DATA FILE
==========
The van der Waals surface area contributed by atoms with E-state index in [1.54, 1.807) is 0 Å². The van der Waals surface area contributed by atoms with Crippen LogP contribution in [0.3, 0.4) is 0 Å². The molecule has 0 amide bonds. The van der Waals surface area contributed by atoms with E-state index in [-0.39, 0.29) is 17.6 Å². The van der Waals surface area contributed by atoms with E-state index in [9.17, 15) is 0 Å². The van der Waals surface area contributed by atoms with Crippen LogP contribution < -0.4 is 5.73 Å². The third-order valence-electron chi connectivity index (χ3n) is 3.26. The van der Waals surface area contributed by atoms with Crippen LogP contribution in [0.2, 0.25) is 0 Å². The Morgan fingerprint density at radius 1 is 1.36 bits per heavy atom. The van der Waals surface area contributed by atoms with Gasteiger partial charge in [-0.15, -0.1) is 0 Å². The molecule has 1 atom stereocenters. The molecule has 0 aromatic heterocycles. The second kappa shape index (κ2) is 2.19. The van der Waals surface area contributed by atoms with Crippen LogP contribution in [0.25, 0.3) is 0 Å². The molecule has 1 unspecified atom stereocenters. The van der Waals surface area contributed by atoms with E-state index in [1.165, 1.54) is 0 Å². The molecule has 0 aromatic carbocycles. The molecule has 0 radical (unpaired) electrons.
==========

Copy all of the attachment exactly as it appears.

The van der Waals surface area contributed by atoms with E-state index in [1.54, 1.807) is 0 Å². The van der Waals surface area contributed by atoms with Crippen LogP contribution in [0.3, 0.4) is 0 Å². The molecule has 0 amide bonds. The van der Waals surface area contributed by atoms with E-state index in [-0.39, 0.29) is 17.6 Å². The van der Waals surface area contributed by atoms with E-state index in [9.17, 15) is 0 Å². The van der Waals surface area contributed by atoms with Crippen LogP contribution < -0.4 is 5.73 Å². The third-order valence-electron chi connectivity index (χ3n) is 3.26. The van der Waals surface area contributed by atoms with Crippen LogP contribution in [0.2, 0.25) is 0 Å². The Morgan fingerprint density at radius 1 is 1.36 bits per heavy atom. The van der Waals surface area contributed by atoms with Gasteiger partial charge in [-0.15, -0.1) is 0 Å². The molecule has 1 atom stereocenters. The molecule has 0 aromatic heterocycles. The second kappa shape index (κ2) is 2.19. The van der Waals surface area contributed by atoms with Crippen LogP contribution in [0.25, 0.3) is 0 Å². The molecule has 1 unspecified atom stereocenters. The van der Waals surface area contributed by atoms with E-state index in [1.165, 1.54) is 0 Å². The molecule has 0 aromatic carbocycles. The molecule has 0 radical (unpaired) electrons.